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Dave Miller
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Location: Zone 8b: SW Washington
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Not sure if this is "permaculture" or not but I thought this was pretty neat:



Note how the gutters are slanted such that water flows from the top down through each one.

I assume this is some sort of hydroponic system. 

The photo is from flickr, and seems to be some sort of mobile demonstration from "Greensgrow Farm":

 
Brenda Groth
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looks like a nice fixin for a salad base to me..hey whatever works..if all you have is gutters..then use the gutters !!
 
rose macaskie
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b i really like the gutters as supports for lettuces its a great idea .
    i think its super important to do vertical gardening because plants absorb carbon from the carbon dioxide releasing the two oxygen molecules and we need to do that now carbon dioxide molecules are messing up the planet so and we have so many walls in towns that using them would be a big way to absorb our extra carbon dioxide.
     I have all this stuff on a vertical garden in Madrid. This vertical garden  is made by a french man it is in the museums part of Madrid right near the Prado the paintering museum with most of the goyas in the world ian dvelazquezszths and Hieronymouse Bosches in it, it is something like as important as the Metropolitan in america. THe museum is on the otherside of this street which is very wide, what you see here is just the side lane, then there is a thee lane on each side in the centre bit and then on the other side the Prado and the botanic gardenswhichch have a nice old fashioned garden set up even though the flowers are overgrown leeks that make spectacular flowering plants they also have quite a good collection of the trees natural to SPain and of th edifferent varieties of olive trees of spain and a catuse hot house and a bonsai collection.  So one side of the road is quite ordinary and the other is very smart.  agri rose macaskie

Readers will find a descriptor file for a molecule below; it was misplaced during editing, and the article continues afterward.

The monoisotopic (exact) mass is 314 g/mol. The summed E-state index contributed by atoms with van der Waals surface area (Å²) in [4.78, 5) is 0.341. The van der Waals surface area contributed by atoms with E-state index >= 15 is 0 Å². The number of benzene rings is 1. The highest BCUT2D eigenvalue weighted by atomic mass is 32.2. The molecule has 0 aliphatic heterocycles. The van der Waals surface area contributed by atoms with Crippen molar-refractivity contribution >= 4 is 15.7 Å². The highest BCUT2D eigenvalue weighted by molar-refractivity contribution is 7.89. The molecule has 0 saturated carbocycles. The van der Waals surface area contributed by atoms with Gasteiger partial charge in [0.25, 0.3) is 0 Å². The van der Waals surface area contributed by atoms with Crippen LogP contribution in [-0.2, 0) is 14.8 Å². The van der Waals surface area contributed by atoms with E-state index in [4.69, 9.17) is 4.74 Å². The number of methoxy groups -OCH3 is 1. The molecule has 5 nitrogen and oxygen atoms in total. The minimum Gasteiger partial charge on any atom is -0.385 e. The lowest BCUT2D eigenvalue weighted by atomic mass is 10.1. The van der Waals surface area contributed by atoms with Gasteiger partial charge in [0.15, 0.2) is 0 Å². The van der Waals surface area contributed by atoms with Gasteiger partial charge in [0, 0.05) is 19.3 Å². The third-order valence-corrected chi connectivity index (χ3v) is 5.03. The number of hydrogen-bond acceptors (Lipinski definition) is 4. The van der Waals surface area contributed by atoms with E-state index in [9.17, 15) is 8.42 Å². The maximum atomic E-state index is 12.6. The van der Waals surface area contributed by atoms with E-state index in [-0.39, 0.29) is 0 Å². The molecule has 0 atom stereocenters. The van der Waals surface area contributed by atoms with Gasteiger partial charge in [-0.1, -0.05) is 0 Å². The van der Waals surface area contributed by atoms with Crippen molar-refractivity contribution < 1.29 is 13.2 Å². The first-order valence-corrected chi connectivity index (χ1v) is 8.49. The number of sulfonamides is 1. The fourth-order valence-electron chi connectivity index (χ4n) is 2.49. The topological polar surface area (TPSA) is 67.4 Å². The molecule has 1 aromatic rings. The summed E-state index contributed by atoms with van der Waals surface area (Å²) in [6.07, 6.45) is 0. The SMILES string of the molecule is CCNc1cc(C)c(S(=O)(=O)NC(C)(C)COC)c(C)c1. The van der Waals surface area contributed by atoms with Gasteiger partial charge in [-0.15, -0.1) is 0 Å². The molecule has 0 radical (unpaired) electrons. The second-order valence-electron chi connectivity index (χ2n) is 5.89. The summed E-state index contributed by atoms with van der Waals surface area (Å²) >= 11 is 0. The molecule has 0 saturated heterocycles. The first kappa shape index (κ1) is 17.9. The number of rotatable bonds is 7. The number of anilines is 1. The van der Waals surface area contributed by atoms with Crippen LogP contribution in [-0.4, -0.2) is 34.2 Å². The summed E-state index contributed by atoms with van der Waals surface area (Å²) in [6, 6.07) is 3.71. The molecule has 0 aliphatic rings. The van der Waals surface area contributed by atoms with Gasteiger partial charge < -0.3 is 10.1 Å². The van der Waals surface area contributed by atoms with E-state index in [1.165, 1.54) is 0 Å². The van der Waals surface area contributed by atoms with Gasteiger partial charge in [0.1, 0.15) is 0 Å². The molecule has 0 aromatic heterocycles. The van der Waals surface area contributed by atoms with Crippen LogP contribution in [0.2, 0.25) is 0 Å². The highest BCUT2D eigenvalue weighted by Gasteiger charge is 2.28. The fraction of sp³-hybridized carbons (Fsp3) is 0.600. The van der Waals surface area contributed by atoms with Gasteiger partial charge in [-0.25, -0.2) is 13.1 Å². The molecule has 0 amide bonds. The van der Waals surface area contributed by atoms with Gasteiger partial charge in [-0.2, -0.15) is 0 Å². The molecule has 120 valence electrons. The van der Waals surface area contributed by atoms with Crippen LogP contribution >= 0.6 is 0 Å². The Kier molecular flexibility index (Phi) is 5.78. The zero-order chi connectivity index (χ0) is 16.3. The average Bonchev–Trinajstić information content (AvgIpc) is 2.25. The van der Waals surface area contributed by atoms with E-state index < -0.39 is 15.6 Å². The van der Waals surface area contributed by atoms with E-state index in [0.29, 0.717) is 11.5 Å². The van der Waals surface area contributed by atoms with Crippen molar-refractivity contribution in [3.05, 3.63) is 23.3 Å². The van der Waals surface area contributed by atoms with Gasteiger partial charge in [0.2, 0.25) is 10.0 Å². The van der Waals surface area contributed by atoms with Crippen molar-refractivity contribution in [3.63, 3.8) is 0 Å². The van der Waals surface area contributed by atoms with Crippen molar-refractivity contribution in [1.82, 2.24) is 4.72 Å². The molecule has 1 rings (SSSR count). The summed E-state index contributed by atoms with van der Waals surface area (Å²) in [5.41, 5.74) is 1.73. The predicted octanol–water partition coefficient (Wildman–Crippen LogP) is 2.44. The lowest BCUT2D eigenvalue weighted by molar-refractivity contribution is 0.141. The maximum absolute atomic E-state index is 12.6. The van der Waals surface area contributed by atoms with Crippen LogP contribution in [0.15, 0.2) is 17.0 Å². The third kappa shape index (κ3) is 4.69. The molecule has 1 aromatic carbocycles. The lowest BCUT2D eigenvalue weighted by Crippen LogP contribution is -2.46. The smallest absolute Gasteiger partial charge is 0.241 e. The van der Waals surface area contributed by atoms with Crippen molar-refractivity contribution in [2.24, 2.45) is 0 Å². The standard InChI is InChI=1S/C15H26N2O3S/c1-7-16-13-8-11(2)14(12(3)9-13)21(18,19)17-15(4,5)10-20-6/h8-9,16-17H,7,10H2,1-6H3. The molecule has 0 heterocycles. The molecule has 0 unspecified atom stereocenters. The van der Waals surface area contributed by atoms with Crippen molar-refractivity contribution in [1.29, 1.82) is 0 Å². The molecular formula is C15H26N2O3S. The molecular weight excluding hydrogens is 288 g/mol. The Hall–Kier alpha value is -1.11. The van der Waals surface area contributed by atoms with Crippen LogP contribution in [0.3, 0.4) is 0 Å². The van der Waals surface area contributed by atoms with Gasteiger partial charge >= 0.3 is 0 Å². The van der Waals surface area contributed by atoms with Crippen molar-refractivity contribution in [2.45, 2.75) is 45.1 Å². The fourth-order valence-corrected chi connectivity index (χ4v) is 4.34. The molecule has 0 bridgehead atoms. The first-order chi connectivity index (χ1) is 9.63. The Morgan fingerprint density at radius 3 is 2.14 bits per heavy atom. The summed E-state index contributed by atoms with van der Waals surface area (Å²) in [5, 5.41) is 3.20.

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rose macaskie
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here is another photo so you get a more global vision of the vertical garden. agri rose macaskie.
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rose macaskie
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  The "Caixa Forum" who paid for all this, had the green wall and the rust iron top to the next door building, a museum, designed by the swiss architects Herzog and Meuron but the expert in vertical walls the green gardener who makes this wall possible is Patric Blanc.
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rose macaskie
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  The plants on these walls are grown hydroponically. The bases on which they are grown  are made of sheets of metal, plastic and felt. The plants are planted in pockets in the felt. i saw about for layers of transperent plastic, felt, transperent plastic, etc in the bit at the side that is not covered with plants and at the back of the latyers of transparent plastic and felt hhat sort of woven plastic thread material ithat is black. the felt looks like the sort of felt you use to protect carpets, tha tgoes  between the carpets and the floor. It is incredible that these materials can hold up all these plants.
  Heres a bad foto of the plastics, the shiny white bit, and felt and pockets, i went in the evening when the light was bad thats why the photos are so bad, i always do things at the last moment.
  Walls like these in citties would not only absorb the carbon and release the oxygen of carbon dioxide, they might reduce other pollutants in cities, and would reduce the heat Madrid gets so hot when all the walls heat up in the summer sun and could reduce the cold ,apparently having a creeper reduces heating bills in winter and trees in towns reduce the air conditioning bills in summer. agri rose macaskie.
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Jennifer Smith
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Location: Zone 5
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Great Photos Rose!! Thank you yet again
 
Leah Sattler